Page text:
What’s more, revenues from streaming services – the commercial descendants of Napster and the P2P players – have surged by 60%. That’s ironic when you consider that it was streaming that nearly killed off the industry in the first place.

Understanding the first step to exploiting technology

I wonder if we will see a similar pattern in the legal market? It is certainly true that ‘Big Law’ is more than aware of the challenge and, as explored in a previous article, ‘The New Spectrum of Legal Services’, is already responding.

And it’s about time. The industry has been under pressure to reinvent itself since the Lehman Crisis. According to Beaton Capital, the global market for private practice legal services hasn’t grown much since 2008.

But, things are changing. A managing partner at a magic circle firm told me, “I’ve seen more change in the past two years than in the past 20.

Law at an inflexion point

I think the legal industry is already at an inflexion point. It’s about to have its own Napster Moment. Because the perfect storm of declining capital markets, recession and technology are demanding changes in the way legal services are requested and delivered.

What does that mean in practice? Well, unfortunately there is no silver bullet – no single, one-stop shop solution. There can’t be, because the range of services needed is so varied and diverse. However, all the necessary services can be provided by a mix of providers, each capable of executing a task to the highest standard and at a reasonable price.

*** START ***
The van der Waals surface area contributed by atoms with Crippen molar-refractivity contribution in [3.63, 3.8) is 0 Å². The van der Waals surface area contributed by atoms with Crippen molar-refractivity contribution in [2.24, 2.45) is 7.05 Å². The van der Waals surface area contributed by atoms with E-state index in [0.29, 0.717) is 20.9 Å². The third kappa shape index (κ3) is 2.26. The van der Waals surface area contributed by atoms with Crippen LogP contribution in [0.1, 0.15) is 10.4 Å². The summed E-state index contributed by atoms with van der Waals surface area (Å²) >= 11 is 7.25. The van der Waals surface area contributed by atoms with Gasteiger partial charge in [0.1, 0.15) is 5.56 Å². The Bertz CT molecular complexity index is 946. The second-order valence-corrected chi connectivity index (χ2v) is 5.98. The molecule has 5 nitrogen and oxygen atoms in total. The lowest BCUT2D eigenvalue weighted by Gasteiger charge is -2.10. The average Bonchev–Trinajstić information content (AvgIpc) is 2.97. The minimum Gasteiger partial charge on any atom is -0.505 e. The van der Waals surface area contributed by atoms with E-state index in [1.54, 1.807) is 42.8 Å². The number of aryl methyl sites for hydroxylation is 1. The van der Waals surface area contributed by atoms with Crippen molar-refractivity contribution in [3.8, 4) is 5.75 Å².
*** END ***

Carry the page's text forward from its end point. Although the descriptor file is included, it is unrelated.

There will be traditional law firms on one side, looking after the most sensitive projects that require experienced and expensive legal talent. At the far end of the spectrum, expect to see more automated technology providers, dealing with high volumes of tedious but relatively untaxing work, for a much lower fee.

The broad middle-ground will be filled with law firms that are fighting to innovate, along with Legal Process Outsourcing providers, all supported by the so-called “New Law” outfits like Axiom. In fact, I think partnerships between New Law and the Big Law firms that have dominated the market for so long will become increasingly common.

That may sound like a patchwork approach. However, this much more dynamic legal landscape is the only one capable of meeting the challenges economic challenges the world is now facing.

Music to the legal industry’s ears

Although the jury is out on whether the notoriously conservative legal industry will recognize the inevitability of change and respond appropriately, it will not have a choice. As William Gibson quipped: “The future is already here – it’s just not very evenly distributed.”

In the end, as the music industry discovered, it is the customers that call the tune.

This article is a follow-up to the Legal Innovation and Tech Forum which took place in Hong Kong on June 8, 2017

Posted by Patrick Dransfield

Patrick Dransfield is Publishing Director of In-House Community, Hosted by Pacific Business Press